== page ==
June 15th, 2024

US economic growth last quarter is revised down from 1.6% rate to 1.3%, but consumers kept spending

By Paul Wiseman, The Associated Press on May 30, 2024.

FILE - A 2024 Ford F-150 truck is assembled at the Dearborn Truck Plant, Thursday, April 11, 2024, in Dearborn, Mich. On Thursday, May 30, 2024, the Commerce Department issues its second estimate of how the U.S. economy performed in the first quarter of 2024. (AP Photo/Carlos Osorio, File)

WASHINGTON (AP) – The U.S. economy grew at a sluggish 1.3% annual pace from January through March, the government said Thursday in a downgrade from its previous estimate. Consumer spending rose but at a slower pace than previously thought.

The Commerce Department had previously estimated that the nation’s gross domestic product – the total output of goods and services – expanded at a 1.6% rate last quarter.

The first quarter’s GDP growth marked a sharp slowdown from the vigorous 3.4% rate in the final three months of 2023.

But last quarter’s pullback was due mainly to two factors – a surge in imports and a reduction in business inventories – that tend to fluctuate from quarter to quarter. Thursday’s report showed that imports subtracted more than 1 percentage point from last quarter’s growth. A reduction in business inventories took off an nearly half a percentage point.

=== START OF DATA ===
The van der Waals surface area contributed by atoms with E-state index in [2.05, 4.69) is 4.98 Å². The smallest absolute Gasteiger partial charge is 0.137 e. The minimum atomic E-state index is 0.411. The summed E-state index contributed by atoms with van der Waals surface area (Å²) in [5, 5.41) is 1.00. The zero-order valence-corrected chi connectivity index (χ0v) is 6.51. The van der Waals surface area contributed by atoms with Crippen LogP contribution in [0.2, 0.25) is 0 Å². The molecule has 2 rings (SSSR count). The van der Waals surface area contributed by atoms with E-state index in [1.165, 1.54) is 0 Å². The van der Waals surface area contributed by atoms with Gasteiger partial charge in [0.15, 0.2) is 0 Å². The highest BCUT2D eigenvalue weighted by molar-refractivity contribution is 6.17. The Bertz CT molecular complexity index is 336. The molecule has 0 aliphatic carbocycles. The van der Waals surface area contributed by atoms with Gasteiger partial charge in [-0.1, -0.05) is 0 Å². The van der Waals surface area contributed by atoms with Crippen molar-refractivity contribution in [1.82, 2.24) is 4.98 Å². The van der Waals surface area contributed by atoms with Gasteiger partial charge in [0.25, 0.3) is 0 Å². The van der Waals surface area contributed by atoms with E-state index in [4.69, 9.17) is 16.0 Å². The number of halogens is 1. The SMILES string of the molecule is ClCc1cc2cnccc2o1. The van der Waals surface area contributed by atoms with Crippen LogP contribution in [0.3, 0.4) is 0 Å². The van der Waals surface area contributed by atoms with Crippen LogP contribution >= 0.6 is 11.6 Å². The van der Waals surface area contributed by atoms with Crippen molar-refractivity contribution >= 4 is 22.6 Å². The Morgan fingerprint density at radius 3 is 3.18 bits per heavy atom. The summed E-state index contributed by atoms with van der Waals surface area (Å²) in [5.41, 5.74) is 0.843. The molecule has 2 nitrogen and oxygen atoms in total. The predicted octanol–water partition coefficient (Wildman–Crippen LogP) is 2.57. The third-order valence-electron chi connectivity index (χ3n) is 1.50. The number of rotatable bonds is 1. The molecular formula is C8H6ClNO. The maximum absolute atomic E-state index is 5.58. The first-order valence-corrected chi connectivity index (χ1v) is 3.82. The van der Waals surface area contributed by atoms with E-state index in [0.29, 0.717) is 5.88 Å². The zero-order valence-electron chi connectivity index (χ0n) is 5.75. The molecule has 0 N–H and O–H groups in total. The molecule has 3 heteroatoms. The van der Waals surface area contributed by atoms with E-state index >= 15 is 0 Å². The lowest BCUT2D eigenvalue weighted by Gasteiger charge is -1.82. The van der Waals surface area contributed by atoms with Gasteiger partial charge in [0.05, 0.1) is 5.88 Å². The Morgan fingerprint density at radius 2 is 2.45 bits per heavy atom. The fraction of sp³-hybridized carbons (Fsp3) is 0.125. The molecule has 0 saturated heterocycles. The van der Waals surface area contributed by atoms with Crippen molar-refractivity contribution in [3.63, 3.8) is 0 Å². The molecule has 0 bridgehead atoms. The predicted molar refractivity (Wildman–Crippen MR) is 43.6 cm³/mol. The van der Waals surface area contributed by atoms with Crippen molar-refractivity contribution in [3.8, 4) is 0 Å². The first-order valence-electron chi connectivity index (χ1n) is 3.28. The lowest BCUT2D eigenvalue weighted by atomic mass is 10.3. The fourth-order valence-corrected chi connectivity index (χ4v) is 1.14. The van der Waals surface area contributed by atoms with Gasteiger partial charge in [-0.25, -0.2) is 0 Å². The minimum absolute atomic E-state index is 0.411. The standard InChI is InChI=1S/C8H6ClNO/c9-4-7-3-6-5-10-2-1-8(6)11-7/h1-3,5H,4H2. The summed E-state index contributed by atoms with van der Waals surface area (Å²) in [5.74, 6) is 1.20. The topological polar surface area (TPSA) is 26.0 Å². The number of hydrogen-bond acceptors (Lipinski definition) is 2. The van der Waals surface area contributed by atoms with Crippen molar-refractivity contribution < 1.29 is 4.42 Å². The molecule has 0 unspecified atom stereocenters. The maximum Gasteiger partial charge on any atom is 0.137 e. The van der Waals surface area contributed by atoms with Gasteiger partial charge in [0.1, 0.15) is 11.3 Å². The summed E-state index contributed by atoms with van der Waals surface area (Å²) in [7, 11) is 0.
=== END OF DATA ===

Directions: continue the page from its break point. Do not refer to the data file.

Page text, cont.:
Consumer spending, which fuels about 70% of economic growth, rose at a 2% annual rate, down from 2.5% in the first estimate and from 3%-plus rates in the previous two quarters. Spending on goods such as appliances and furniture fell at a 1.9% annual pace, the biggest such quarterly drop since 2021. But services spending rose at a healthy 3.9% clip, the most since mid-2021.

The U.S. economy – the world’s largest – has shown surprising durability since the Federal Reserve started jacking up interest rates more than two years ago in its drive to tame the worst outbreak of inflation in four decades. The much higher borrowing costs that resulted were expected to trigger a recession. But the economy has kept growing, and employers have kept hiring.

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